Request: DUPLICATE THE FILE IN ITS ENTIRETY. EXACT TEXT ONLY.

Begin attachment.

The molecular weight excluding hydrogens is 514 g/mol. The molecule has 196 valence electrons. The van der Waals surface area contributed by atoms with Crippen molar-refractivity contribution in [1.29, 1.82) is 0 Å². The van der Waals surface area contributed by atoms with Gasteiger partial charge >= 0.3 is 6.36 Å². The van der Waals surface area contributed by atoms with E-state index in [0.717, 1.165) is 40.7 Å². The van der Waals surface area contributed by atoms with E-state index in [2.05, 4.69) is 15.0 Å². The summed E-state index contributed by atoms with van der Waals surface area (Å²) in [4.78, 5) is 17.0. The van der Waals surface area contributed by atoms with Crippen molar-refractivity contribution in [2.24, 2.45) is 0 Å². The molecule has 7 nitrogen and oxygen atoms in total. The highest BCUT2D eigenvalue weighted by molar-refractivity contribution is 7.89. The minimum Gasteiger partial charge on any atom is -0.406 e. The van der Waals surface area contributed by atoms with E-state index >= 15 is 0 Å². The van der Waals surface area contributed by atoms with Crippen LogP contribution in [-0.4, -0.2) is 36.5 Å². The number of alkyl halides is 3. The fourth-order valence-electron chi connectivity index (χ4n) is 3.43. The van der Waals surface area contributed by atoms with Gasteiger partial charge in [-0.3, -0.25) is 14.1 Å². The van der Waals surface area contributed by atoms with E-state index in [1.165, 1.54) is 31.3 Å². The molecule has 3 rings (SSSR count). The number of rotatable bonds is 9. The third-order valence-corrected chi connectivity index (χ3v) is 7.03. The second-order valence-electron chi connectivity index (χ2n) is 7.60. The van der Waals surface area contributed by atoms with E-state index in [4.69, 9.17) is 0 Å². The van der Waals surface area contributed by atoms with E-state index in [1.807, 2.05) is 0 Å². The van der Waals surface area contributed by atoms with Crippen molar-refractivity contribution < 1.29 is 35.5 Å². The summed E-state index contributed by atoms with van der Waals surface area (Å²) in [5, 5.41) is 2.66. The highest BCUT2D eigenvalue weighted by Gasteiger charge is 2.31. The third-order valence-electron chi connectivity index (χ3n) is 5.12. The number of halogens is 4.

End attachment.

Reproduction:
The molecular weight excluding hydrogens is 514 g/mol. The molecule has 196 valence electrons. The van der Waals surface area contributed by atoms with Crippen molar-refractivity contribution in [1.29, 1.82) is 0 Å². The van der Waals surface area contributed by atoms with Gasteiger partial charge >= 0.3 is 6.36 Å². The van der Waals surface area contributed by atoms with E-state index in [0.717, 1.165) is 40.7 Å². The van der Waals surface area contributed by atoms with E-state index in [2.05, 4.69) is 15.0 Å². The summed E-state index contributed by atoms with van der Waals surface area (Å²) in [4.78, 5) is 17.0. The van der Waals surface area contributed by atoms with Crippen molar-refractivity contribution in [2.24, 2.45) is 0 Å². The molecule has 7 nitrogen and oxygen atoms in total. The highest BCUT2D eigenvalue weighted by molar-refractivity contribution is 7.89. The minimum Gasteiger partial charge on any atom is -0.406 e. The van der Waals surface area contributed by atoms with E-state index >= 15 is 0 Å². The van der Waals surface area contributed by atoms with Crippen LogP contribution in [-0.4, -0.2) is 36.5 Å². The number of alkyl halides is 3. The fourth-order valence-electron chi connectivity index (χ4n) is 3.43. The van der Waals surface area contributed by atoms with Gasteiger partial charge in [-0.3, -0.25) is 14.1 Å². The van der Waals surface area contributed by atoms with E-state index in [1.165, 1.54) is 31.3 Å². The molecule has 3 rings (SSSR count). The number of rotatable bonds is 9. The third-order valence-corrected chi connectivity index (χ3v) is 7.03. The second-order valence-electron chi connectivity index (χ2n) is 7.60. The van der Waals surface area contributed by atoms with E-state index in [4.69, 9.17) is 0 Å². The van der Waals surface area contributed by atoms with E-state index in [1.807, 2.05) is 0 Å². The van der Waals surface area contributed by atoms with Crippen molar-refractivity contribution < 1.29 is 35.5 Å². The summed E-state index contributed by atoms with van der Waals surface area (Å²) in [5, 5.41) is 2.66. The highest BCUT2D eigenvalue weighted by Gasteiger charge is 2.31. The third-order valence-electron chi connectivity index (χ3n) is 5.12. The number of halogens is 4.